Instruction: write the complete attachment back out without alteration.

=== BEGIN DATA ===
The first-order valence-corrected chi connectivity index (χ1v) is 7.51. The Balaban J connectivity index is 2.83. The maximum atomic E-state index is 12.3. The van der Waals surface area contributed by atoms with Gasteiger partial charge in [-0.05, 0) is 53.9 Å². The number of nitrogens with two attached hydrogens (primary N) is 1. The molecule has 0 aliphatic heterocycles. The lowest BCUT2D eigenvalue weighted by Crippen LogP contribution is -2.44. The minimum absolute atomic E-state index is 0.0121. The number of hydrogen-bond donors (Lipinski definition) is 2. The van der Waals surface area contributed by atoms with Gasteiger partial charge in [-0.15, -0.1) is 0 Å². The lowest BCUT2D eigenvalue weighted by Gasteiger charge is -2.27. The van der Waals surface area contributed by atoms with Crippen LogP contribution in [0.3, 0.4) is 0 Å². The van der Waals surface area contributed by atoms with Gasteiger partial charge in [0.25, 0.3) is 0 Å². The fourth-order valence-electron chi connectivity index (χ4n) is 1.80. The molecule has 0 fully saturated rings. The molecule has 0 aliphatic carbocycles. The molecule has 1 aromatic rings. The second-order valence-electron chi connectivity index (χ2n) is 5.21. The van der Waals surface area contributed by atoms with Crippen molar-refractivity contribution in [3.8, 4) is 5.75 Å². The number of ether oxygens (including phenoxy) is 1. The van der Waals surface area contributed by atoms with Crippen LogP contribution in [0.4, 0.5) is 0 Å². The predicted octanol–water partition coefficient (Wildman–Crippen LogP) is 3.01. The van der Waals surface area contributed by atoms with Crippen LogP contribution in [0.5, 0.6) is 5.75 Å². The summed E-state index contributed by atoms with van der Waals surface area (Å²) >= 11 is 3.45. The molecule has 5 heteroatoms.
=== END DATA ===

The first-order valence-corrected chi connectivity index (χ1v) is 7.51. The Balaban J connectivity index is 2.83. The maximum atomic E-state index is 12.3. The van der Waals surface area contributed by atoms with Gasteiger partial charge in [-0.05, 0) is 53.9 Å². The number of nitrogens with two attached hydrogens (primary N) is 1. The molecule has 0 aliphatic heterocycles. The lowest BCUT2D eigenvalue weighted by Crippen LogP contribution is -2.44. The minimum absolute atomic E-state index is 0.0121. The number of hydrogen-bond donors (Lipinski definition) is 2. The van der Waals surface area contributed by atoms with Gasteiger partial charge in [-0.15, -0.1) is 0 Å². The lowest BCUT2D eigenvalue weighted by Gasteiger charge is -2.27. The van der Waals surface area contributed by atoms with Crippen LogP contribution in [0.3, 0.4) is 0 Å². The van der Waals surface area contributed by atoms with Gasteiger partial charge in [0.25, 0.3) is 0 Å². The fourth-order valence-electron chi connectivity index (χ4n) is 1.80. The molecule has 0 fully saturated rings. The molecule has 0 aliphatic carbocycles. The molecule has 1 aromatic rings. The second-order valence-electron chi connectivity index (χ2n) is 5.21. The van der Waals surface area contributed by atoms with Crippen molar-refractivity contribution in [3.8, 4) is 5.75 Å². The number of ether oxygens (including phenoxy) is 1. The van der Waals surface area contributed by atoms with Crippen LogP contribution in [0.4, 0.5) is 0 Å². The predicted octanol–water partition coefficient (Wildman–Crippen LogP) is 3.01. The van der Waals surface area contributed by atoms with Crippen LogP contribution in [0.5, 0.6) is 5.75 Å². The summed E-state index contributed by atoms with van der Waals surface area (Å²) >= 11 is 3.45. The molecule has 5 heteroatoms.